John Newton from slavery to freedom
by Rev. Dr. Ed and Janice Hird
A violent storm was the turning point in John Newton’s life. His godly mother had loved him deeply and prayerfully taught him the scriptures. When Newton was just six years old she died and left him motherless.
On his 11th birthday he was sent to sea. He soon became a teenage rebel. He was press-ganged into the Navy and flogged for desertion. His captain was not pleased that Newton kept running off to visit his future wife Mary Catlett.
Stripped to the waist and tied to the grating, he was flogged with 90 lashes and demoted to a common seaman.
Alcohol addiction devastated his young life. He even ended up for a short time as a slave himself, coming close to starvation.
What he was most enslaved to was a violent temper and cursed everyone and everything. John was so blasphemous that once even his hardened shipmates threatened to throw him overboard in order to calm a dangerous storm.
Later, Newton became involved with the African Slave Trade. You name the corruption, he saw it and lived it during his wealthy slave trading days.
He was in such despair that he decided to kill himself. His desire to marry his future wife kept him alive. Throughout his blasphemy and rebellion, John had family members who never stopped praying for him.
Secretly he began to read the Bible, but it never made sense to him. One night in March 1748, at the age of 23, he was on board a cargo ship which was riding a storm with heavy seas and extemely rough weather. Worn out with pumping water and almost frozen, he called out for God’s mercy at the height of the storm, and was amazed to be saved from almost certain death.
Newton’s life had many twists and turns. Eventually he renounced his involvement with slave trading, married his childhood sweetheart, and, at age 39, became an Anglican Priest.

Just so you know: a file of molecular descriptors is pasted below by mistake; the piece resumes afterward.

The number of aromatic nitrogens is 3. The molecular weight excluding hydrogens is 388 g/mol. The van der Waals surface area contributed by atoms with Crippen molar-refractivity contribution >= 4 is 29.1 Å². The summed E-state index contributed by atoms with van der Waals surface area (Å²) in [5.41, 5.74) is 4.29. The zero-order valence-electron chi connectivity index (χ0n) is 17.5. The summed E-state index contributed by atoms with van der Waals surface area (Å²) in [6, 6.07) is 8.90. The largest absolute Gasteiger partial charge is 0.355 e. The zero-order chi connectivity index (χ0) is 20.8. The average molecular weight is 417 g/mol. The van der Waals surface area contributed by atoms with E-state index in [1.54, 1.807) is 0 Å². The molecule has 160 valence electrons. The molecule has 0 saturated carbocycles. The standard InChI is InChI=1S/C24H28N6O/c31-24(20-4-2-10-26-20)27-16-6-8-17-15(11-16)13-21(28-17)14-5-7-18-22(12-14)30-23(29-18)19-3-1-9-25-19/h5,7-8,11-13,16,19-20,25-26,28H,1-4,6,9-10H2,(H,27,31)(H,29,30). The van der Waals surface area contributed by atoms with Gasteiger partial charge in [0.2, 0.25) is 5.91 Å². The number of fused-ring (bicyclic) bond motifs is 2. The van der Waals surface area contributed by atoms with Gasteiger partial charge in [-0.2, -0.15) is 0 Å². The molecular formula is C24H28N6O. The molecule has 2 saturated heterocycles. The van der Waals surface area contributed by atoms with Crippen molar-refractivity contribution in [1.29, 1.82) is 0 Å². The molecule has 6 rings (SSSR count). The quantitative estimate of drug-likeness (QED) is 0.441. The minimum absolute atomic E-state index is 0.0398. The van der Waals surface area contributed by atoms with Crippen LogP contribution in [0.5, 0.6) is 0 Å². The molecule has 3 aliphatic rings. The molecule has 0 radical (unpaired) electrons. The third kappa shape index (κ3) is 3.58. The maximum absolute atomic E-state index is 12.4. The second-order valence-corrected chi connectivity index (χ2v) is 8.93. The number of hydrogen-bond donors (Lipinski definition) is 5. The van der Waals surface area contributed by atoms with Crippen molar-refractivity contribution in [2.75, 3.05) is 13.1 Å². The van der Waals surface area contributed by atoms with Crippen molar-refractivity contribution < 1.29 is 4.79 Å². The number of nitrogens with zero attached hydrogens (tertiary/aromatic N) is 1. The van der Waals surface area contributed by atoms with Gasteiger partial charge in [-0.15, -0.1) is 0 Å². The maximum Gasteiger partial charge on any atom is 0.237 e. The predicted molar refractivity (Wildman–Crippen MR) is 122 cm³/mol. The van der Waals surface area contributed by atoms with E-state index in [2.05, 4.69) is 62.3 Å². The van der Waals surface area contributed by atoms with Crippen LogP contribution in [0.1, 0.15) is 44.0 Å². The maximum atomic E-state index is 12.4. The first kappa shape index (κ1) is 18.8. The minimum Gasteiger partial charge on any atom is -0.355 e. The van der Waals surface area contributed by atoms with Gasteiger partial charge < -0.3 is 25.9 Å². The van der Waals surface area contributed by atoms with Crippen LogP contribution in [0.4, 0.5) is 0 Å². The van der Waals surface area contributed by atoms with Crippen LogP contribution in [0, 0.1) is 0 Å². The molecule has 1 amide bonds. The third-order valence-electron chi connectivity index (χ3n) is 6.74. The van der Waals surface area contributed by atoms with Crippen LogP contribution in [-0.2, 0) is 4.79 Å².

He persuaded the young William Wilberforce to stay in politics, and joined him in his fight to abolish the slave trade. Being an ex-slave trader, he was able to prove how brutal and degrading slavery really was.
Some wealthy business people defended the slave trade as both harmless to the slaves and essential to economic stability. They even argued that the African slaves preferred being slaves. After 40 years of prayer and hard work, Wilberforce, through Newton’s influence, finally had slavery abolished in 1833.
John Newton is a parable of what the Christian faith is all about: moving from death to life, from slavery to freedom. Newton celebrated his new life in Christ by writing one of the world’s most famous songs.
“Amazing Grace, how sweet
That saved a wretch like me.
I once was lost but now
Was blind but now I see.”
May Amazing Grace touch your heart.
We are writing this article while in Africa teaching on marriage in Rwanda. The African couples we taught were moved to hear about how Jesus showed such amazing grace to a slave trader. If Jesus can transform Newton, there is hope for each of us, no matter how lost.
Rev Dr Ed & Janice Hird, Co-authors of For Better, For Worse: discovering the keys to a Lasting Relationship